This is important information as it could significantly aid your decision-making during the crucial Charleston phase of the game. For instance, if you have multiples of 1s and also 6s in your hand and you're trying to decide which way to go, focusing on 1s is definitely more likely to result in a successful outcome! Also, if you don't have 1s but you do have 9s, then it might be in your best interests to use these if you can!
Let's now turn our attention to hands that contain a run of consecutive numbers (including hands outside the Consecutive Run section of the card). The results are shown below.
Wins by Hands Containing Consecutive runs
Consecutive Run, Line 1
Here we see that the 5-9 version of this hand achieves Mah Jongg more often (by a margin of 9 basis points) compared to the version using numbers 1-5.
Consecutive Run, Line 2
Once again, for this pung-kong pung-kong hand, we see Mah Jongg being achieved significantly more often when the hand starts with the number 1, or ends with the number 9.
Consecutive Run, Line 3
Even when a hand is constructed of just two consecutive kongs, those hands starting with the number 1 or ending with the number 9 are still more successful at achieving Mah Jongg. An interesting point to note with this particular hand, is that using the combination of numbers 1 and 2 is far more likely to be successful than using numbers 2 and 3. This would suggest that the number 3 is in higher demand and, therefore, not as easy to gather.
Consecutive Run, Line 4
Once again, the results for this multi-suit hand show that including either the number 1 or 9 will achieve the best outcome. Following on from previous results, hands that include the numbers 2, 3 or 6, without also including the numbers 1 or 9, are the least successful.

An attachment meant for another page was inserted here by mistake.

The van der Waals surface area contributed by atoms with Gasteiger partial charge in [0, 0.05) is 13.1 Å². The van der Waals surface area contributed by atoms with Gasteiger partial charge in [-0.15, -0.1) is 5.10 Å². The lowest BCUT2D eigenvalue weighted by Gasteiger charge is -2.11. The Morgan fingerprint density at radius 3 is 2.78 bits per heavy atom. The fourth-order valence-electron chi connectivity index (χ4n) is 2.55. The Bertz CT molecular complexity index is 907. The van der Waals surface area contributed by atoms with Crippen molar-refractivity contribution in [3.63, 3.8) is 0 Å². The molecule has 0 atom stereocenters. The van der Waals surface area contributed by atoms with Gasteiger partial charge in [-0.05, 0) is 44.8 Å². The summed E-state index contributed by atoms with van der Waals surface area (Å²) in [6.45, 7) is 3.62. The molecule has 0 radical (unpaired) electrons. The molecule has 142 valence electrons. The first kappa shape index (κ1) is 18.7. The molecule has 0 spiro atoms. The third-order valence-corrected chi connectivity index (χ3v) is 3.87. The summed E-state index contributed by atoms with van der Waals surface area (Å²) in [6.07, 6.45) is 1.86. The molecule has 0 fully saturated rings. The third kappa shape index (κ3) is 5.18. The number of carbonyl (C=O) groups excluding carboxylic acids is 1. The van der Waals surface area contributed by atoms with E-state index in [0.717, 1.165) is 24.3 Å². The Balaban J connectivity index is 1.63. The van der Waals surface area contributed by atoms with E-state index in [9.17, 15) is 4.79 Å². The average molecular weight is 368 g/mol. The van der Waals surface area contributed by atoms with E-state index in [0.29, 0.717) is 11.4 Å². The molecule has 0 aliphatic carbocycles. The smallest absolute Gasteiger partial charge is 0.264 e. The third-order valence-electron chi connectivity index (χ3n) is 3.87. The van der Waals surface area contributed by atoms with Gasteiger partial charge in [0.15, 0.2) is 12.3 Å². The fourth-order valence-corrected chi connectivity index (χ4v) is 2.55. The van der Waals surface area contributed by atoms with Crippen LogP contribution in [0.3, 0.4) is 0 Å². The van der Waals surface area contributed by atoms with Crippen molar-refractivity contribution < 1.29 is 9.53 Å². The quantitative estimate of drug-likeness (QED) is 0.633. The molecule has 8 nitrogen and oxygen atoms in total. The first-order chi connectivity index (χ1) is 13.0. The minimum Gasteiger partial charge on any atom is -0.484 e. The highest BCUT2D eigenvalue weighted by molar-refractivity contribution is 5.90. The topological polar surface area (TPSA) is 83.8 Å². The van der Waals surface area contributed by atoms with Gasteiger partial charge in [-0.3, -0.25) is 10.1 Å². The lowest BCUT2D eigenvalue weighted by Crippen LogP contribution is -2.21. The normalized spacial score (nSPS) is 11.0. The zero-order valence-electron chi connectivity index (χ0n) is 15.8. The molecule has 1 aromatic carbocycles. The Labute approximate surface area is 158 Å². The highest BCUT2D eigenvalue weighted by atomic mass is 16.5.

Consecutive Run, Line 5 - 1-suit version
At this point, we're beginning to sound like a broken record! As you can see above, this three kong Consecutive Run hand (in one suit) is more likely to be successful if a player includes either the number 1 or 9 in their run. Once again, using the numbers 2 and 3, without the number 1, is the least likely to be successful.
Consecutive Run, Line 5 - 3 suit version
Once again, using the numbers 1 or 9, in the three suit version of this hand, has proven to be the most successful at achieving Mah Jongg.
Consecutive Run, Line 6
The pung-kong pung-kong two-number run follows the same pattern, with the numbers 1 and 9 dominating. Also, as seen previously, the data shows that using the number 2, without the number 1, results in the least successful outcome, followed closely by the numbers 3 and 6.
Consecutive Run, Line 7
Well, the results here make total sense when we compare them to previous charts. This particular hand ends in 2 pungs of identical numbers, and ending with the number 9 results in the most successful outcome. However, starting the run with the number 1 is still more successful than any of the other numbers (apart from 7, of course).
Consecutive Run, Line 8
The concealed hand in the Consecutive Run section follows the same pattern as all the others. A run that includes the number 1 or the number 9 results in the most successful outcome.
Quints, Line 3
The two-number Quint run, also follows the exact same pattern, with runs including the numbers 1 or 9 being the most successful.
Winds/Dragons Line 2a
Winds/Dragons Line 2b
Both versions of this three-number run also follow the same pattern discussed above, with runs that include the number 1 or 9 being the most successful at achieving Mah Jongg, over any other choice of run.
Winds/Dragons, Line 7
In this particular Winds-Dragons hand, including the number 1 in the run will lead to far more success than using any other number. Using the number 9 is the next most successful choice.
Singles and pairs, Line 2
Well, the chart above really speaks for itself! Including the number 1 in this Singles and Pairs hand is far more likely to result in Mah Jongg than starting the run with any other number. Including the number 9 in the run results in the next most successful outcome, but significantly less often.
Singles and Pairs, Line 5